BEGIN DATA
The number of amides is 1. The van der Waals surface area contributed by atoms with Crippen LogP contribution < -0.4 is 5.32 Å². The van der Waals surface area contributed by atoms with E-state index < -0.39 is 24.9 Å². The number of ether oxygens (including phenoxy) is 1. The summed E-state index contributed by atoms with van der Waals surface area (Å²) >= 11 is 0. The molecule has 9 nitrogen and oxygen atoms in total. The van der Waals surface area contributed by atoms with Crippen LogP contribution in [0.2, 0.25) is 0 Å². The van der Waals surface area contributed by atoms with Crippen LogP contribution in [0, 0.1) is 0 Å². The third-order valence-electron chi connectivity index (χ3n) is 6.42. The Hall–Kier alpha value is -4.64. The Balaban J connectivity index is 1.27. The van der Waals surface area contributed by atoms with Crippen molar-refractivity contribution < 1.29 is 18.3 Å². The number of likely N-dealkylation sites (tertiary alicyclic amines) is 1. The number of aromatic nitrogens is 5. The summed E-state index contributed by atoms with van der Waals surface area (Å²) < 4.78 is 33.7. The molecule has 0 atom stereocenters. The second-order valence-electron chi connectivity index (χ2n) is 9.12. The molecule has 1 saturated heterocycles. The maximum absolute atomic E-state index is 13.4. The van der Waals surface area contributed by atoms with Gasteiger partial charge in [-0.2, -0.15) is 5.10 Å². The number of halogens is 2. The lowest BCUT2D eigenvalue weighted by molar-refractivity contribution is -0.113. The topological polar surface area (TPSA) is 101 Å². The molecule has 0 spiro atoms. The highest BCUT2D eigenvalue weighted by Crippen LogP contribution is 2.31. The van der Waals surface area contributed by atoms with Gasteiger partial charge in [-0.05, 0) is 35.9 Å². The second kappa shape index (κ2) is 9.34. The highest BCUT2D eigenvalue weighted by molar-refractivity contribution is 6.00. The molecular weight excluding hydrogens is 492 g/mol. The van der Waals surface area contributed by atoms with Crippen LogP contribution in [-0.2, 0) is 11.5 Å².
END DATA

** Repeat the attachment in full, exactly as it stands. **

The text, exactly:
The number of amides is 1. The van der Waals surface area contributed by atoms with Crippen LogP contribution < -0.4 is 5.32 Å². The van der Waals surface area contributed by atoms with E-state index < -0.39 is 24.9 Å². The number of ether oxygens (including phenoxy) is 1. The summed E-state index contributed by atoms with van der Waals surface area (Å²) >= 11 is 0. The molecule has 9 nitrogen and oxygen atoms in total. The van der Waals surface area contributed by atoms with Crippen LogP contribution in [0.2, 0.25) is 0 Å². The van der Waals surface area contributed by atoms with Crippen LogP contribution in [0, 0.1) is 0 Å². The third-order valence-electron chi connectivity index (χ3n) is 6.42. The Hall–Kier alpha value is -4.64. The Balaban J connectivity index is 1.27. The van der Waals surface area contributed by atoms with Crippen molar-refractivity contribution < 1.29 is 18.3 Å². The number of likely N-dealkylation sites (tertiary alicyclic amines) is 1. The number of aromatic nitrogens is 5. The summed E-state index contributed by atoms with van der Waals surface area (Å²) < 4.78 is 33.7. The molecule has 0 atom stereocenters. The second-order valence-electron chi connectivity index (χ2n) is 9.12. The molecule has 1 saturated heterocycles. The maximum absolute atomic E-state index is 13.4. The van der Waals surface area contributed by atoms with Gasteiger partial charge in [-0.2, -0.15) is 5.10 Å². The number of halogens is 2. The lowest BCUT2D eigenvalue weighted by molar-refractivity contribution is -0.113. The topological polar surface area (TPSA) is 101 Å². The molecule has 0 spiro atoms. The highest BCUT2D eigenvalue weighted by Crippen LogP contribution is 2.31. The van der Waals surface area contributed by atoms with Gasteiger partial charge in [-0.05, 0) is 35.9 Å². The second kappa shape index (κ2) is 9.34. The highest BCUT2D eigenvalue weighted by molar-refractivity contribution is 6.00. The molecular weight excluding hydrogens is 492 g/mol. The van der Waals surface area contributed by atoms with Crippen LogP contribution in [-0.2, 0) is 11.5 Å².